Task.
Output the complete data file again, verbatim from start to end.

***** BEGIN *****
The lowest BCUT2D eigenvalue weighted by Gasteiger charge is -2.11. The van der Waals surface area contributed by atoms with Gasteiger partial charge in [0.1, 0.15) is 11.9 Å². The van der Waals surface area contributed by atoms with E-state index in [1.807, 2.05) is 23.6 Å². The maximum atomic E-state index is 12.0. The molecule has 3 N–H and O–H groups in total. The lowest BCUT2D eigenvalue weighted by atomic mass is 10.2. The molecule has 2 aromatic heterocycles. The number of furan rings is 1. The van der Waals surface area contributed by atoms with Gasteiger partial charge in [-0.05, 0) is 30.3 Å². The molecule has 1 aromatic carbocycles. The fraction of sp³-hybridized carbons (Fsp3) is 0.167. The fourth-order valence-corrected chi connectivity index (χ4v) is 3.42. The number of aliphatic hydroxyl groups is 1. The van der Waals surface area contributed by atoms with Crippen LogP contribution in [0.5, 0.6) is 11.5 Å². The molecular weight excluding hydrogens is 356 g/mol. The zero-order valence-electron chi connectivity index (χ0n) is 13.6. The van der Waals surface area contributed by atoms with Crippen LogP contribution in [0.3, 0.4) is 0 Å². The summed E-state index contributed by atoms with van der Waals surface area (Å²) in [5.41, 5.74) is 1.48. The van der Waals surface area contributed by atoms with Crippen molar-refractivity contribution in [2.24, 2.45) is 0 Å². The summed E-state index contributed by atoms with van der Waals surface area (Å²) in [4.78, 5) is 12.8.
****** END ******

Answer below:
The lowest BCUT2D eigenvalue weighted by Gasteiger charge is -2.11. The van der Waals surface area contributed by atoms with Gasteiger partial charge in [0.1, 0.15) is 11.9 Å². The van der Waals surface area contributed by atoms with E-state index in [1.807, 2.05) is 23.6 Å². The maximum atomic E-state index is 12.0. The molecule has 3 N–H and O–H groups in total. The lowest BCUT2D eigenvalue weighted by atomic mass is 10.2. The molecule has 2 aromatic heterocycles. The number of furan rings is 1. The van der Waals surface area contributed by atoms with Gasteiger partial charge in [-0.05, 0) is 30.3 Å². The molecule has 1 aromatic carbocycles. The fraction of sp³-hybridized carbons (Fsp3) is 0.167. The fourth-order valence-corrected chi connectivity index (χ4v) is 3.42. The number of aliphatic hydroxyl groups is 1. The van der Waals surface area contributed by atoms with Crippen LogP contribution in [0.5, 0.6) is 11.5 Å². The molecular weight excluding hydrogens is 356 g/mol. The zero-order valence-electron chi connectivity index (χ0n) is 13.6. The van der Waals surface area contributed by atoms with Crippen LogP contribution in [0.3, 0.4) is 0 Å². The summed E-state index contributed by atoms with van der Waals surface area (Å²) in [5.41, 5.74) is 1.48. The van der Waals surface area contributed by atoms with Crippen molar-refractivity contribution in [2.24, 2.45) is 0 Å². The summed E-state index contributed by atoms with van der Waals surface area (Å²) in [4.78, 5) is 12.8.